The terror alert email service being offered by the British secret service is not secure, according to a Spy Blog, a libertarian organisation that monitors security and surveillance developments.
MI5 launched an email alert service on Tuesday which informs subscribers of any changes to the national security threat levels. However, a Spy Blog investigation claims to have found that subscriber details will be sent out of the country, unencrypted, to a server based in the US.
In a process Spy Blog describes as "a shambles", subscriber names, addresses and email addresses are collected on an SSL-encrypted web form. However, the information collected is then sent unencrypted to a UK-based digital marketing company called Mailtrack, via America.
While Spy Blog says that the information going to Mailtrack is "not necessarily a bad thing", the organisation objects to the information being sent unencrypted to and processed by a Level 3 web server physically located in California — outside the jurisdiction of the UK government. Level 3 is a large US internet service provider. Moreover, Spy Blog believes that another third party, WhatCounts.com, seems to provide the back-end email list marketing software.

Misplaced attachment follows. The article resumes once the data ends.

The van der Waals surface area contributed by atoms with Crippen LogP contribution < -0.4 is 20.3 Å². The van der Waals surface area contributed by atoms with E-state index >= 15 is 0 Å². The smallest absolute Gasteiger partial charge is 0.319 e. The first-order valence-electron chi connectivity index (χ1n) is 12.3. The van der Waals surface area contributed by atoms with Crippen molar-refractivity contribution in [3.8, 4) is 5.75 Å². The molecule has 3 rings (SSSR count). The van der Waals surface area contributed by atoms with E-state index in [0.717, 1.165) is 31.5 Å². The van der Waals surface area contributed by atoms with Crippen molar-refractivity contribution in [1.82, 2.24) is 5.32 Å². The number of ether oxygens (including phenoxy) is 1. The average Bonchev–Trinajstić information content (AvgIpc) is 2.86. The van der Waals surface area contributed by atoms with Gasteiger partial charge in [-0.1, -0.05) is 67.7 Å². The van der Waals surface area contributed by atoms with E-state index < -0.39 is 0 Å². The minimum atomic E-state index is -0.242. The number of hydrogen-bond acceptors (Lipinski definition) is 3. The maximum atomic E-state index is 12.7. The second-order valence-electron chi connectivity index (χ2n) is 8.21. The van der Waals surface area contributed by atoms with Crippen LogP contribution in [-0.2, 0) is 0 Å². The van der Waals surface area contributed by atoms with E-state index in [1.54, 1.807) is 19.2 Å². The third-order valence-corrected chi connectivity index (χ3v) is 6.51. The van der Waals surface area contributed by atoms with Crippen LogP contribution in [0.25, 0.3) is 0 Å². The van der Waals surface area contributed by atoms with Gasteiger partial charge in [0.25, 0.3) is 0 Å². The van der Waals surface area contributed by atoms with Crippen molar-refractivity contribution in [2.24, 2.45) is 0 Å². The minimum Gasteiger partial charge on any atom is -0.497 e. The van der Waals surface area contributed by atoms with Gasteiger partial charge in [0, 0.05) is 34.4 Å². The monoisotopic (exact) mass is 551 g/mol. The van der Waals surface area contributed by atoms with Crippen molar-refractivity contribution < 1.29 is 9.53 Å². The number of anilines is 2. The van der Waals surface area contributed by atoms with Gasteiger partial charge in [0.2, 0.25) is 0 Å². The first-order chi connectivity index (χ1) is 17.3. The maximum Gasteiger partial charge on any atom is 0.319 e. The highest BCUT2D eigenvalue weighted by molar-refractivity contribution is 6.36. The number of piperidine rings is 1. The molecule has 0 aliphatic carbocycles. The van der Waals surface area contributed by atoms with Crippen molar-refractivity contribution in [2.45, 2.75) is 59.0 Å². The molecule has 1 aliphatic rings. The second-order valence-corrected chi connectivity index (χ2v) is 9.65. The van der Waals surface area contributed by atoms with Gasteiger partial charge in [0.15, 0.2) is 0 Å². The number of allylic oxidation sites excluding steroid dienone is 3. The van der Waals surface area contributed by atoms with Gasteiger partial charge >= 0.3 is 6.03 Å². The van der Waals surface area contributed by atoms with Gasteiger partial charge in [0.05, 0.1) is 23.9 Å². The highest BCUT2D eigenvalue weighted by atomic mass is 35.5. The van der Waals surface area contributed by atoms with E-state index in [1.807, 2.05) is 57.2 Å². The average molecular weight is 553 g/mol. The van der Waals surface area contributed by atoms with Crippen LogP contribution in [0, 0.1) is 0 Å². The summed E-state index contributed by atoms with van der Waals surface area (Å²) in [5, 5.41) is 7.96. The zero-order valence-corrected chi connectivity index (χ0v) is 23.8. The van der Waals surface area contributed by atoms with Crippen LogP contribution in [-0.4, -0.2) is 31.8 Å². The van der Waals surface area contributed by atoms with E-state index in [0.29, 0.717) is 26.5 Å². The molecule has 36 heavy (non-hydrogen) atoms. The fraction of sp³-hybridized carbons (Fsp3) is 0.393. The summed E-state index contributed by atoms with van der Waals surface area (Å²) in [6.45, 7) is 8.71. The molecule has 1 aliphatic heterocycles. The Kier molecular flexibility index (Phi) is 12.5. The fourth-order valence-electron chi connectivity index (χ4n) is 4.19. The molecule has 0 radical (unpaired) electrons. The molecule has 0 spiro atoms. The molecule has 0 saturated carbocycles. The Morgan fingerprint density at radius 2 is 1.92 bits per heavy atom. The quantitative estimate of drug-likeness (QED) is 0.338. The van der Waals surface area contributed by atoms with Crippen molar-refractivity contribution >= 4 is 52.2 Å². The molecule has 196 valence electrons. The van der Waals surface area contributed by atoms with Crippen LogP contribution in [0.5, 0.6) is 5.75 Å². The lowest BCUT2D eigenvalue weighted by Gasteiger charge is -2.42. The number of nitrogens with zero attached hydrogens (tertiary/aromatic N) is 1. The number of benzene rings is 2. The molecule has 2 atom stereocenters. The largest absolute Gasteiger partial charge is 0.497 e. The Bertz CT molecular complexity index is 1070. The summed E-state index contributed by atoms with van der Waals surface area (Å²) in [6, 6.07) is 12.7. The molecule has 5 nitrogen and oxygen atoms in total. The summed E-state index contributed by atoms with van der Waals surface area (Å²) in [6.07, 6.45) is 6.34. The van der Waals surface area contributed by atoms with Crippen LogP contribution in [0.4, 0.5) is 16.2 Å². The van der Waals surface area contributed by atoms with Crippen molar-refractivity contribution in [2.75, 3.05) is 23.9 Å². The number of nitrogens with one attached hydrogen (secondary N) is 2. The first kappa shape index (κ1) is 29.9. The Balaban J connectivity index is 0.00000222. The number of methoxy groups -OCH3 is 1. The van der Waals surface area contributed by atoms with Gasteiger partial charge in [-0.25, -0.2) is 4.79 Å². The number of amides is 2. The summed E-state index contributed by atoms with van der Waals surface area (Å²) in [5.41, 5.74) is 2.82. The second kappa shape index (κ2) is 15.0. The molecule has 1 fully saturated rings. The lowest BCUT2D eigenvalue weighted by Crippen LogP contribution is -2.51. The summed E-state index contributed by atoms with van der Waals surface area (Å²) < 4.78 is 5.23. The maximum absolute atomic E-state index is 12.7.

As the information is not encrypted, Spy Blog claims that "any ISP or telecoms network administrators, or the governments of the USA or perhaps also of Canada, can snoop on this MI5 email subscription traffic with impunity". Spy Blog claims this process contravenes the Data Protection Act.
"There is nothing particularly wrong in using a commercial email service for these MI5 email alert lists, except for the fact that this United Kingdom National Security system is being run insecurely in a foreign country, and ignoring some of the built-in standard SSL protections which these services are perfectly capable of offering," said Spy Blog.
"We will not be surprised if the entire list of MI5 email list subscribers is stolen in transit or by obtained by unauthorised access, perhaps by an existing customer or employee of Mailtrack, Level 3, or WhatCounts," Spy Blog continued.
The Cabinet Office, which is handling press inquiries on this issue, was not immediately able to comment on Spy Blog's claims.
Spy Blog said it is highly likely that there are logfiles of all of the transactions in this mailing list subscription, un-subscription, confirmation email and confirmation web link access process, all of which are outside of the direct control and protection of the UK government.
Spy Blog said that this information may even be the legal property of these US companies, meaning they are legally free to use the information for direct marketing purposes. It also claimed that it is certainly at risk of being legally handed over, en masse, to the US authorities.